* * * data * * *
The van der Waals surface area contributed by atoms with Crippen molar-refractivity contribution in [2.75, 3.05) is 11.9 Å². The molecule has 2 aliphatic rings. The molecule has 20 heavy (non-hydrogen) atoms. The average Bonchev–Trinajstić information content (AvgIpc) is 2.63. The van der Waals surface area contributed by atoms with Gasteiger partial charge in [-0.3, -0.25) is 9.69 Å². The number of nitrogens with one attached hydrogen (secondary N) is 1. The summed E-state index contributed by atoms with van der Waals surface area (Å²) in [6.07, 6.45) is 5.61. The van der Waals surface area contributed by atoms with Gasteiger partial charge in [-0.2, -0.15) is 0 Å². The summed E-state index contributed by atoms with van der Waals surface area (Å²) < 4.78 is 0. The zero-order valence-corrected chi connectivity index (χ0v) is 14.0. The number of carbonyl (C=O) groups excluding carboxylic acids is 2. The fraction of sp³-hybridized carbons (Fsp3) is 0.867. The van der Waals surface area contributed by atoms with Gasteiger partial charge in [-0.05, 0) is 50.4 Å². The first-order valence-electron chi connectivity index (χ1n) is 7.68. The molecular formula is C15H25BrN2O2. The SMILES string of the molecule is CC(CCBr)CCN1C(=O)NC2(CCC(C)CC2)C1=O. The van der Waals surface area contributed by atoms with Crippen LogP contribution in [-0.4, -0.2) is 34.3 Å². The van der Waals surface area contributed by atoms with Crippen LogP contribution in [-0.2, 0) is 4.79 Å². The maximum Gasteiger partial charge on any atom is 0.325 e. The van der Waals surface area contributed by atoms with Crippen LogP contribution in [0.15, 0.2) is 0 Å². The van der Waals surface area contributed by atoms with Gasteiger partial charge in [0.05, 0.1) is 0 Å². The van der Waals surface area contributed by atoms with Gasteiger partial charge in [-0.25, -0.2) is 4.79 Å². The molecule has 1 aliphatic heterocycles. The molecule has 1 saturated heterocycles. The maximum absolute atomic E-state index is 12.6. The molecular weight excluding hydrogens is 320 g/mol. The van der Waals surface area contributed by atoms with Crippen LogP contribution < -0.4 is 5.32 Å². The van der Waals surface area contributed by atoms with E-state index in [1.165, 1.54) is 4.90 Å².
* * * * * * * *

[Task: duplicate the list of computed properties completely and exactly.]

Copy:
The van der Waals surface area contributed by atoms with Crippen molar-refractivity contribution in [2.75, 3.05) is 11.9 Å². The molecule has 2 aliphatic rings. The molecule has 20 heavy (non-hydrogen) atoms. The average Bonchev–Trinajstić information content (AvgIpc) is 2.63. The van der Waals surface area contributed by atoms with Gasteiger partial charge in [-0.3, -0.25) is 9.69 Å². The number of nitrogens with one attached hydrogen (secondary N) is 1. The summed E-state index contributed by atoms with van der Waals surface area (Å²) in [6.07, 6.45) is 5.61. The van der Waals surface area contributed by atoms with Gasteiger partial charge in [-0.2, -0.15) is 0 Å². The summed E-state index contributed by atoms with van der Waals surface area (Å²) < 4.78 is 0. The zero-order valence-corrected chi connectivity index (χ0v) is 14.0. The number of carbonyl (C=O) groups excluding carboxylic acids is 2. The fraction of sp³-hybridized carbons (Fsp3) is 0.867. The van der Waals surface area contributed by atoms with Gasteiger partial charge in [-0.05, 0) is 50.4 Å². The first-order valence-electron chi connectivity index (χ1n) is 7.68. The molecular formula is C15H25BrN2O2. The SMILES string of the molecule is CC(CCBr)CCN1C(=O)NC2(CCC(C)CC2)C1=O. The van der Waals surface area contributed by atoms with Crippen LogP contribution in [-0.4, -0.2) is 34.3 Å². The van der Waals surface area contributed by atoms with Crippen LogP contribution in [-0.2, 0) is 4.79 Å². The maximum Gasteiger partial charge on any atom is 0.325 e. The van der Waals surface area contributed by atoms with Crippen LogP contribution in [0.15, 0.2) is 0 Å². The van der Waals surface area contributed by atoms with Gasteiger partial charge in [0.05, 0.1) is 0 Å². The van der Waals surface area contributed by atoms with Gasteiger partial charge in [-0.25, -0.2) is 4.79 Å². The molecule has 1 aliphatic heterocycles. The molecule has 1 saturated heterocycles. The maximum absolute atomic E-state index is 12.6. The molecular weight excluding hydrogens is 320 g/mol. The van der Waals surface area contributed by atoms with Crippen LogP contribution < -0.4 is 5.32 Å². The van der Waals surface area contributed by atoms with E-state index in [1.165, 1.54) is 4.90 Å².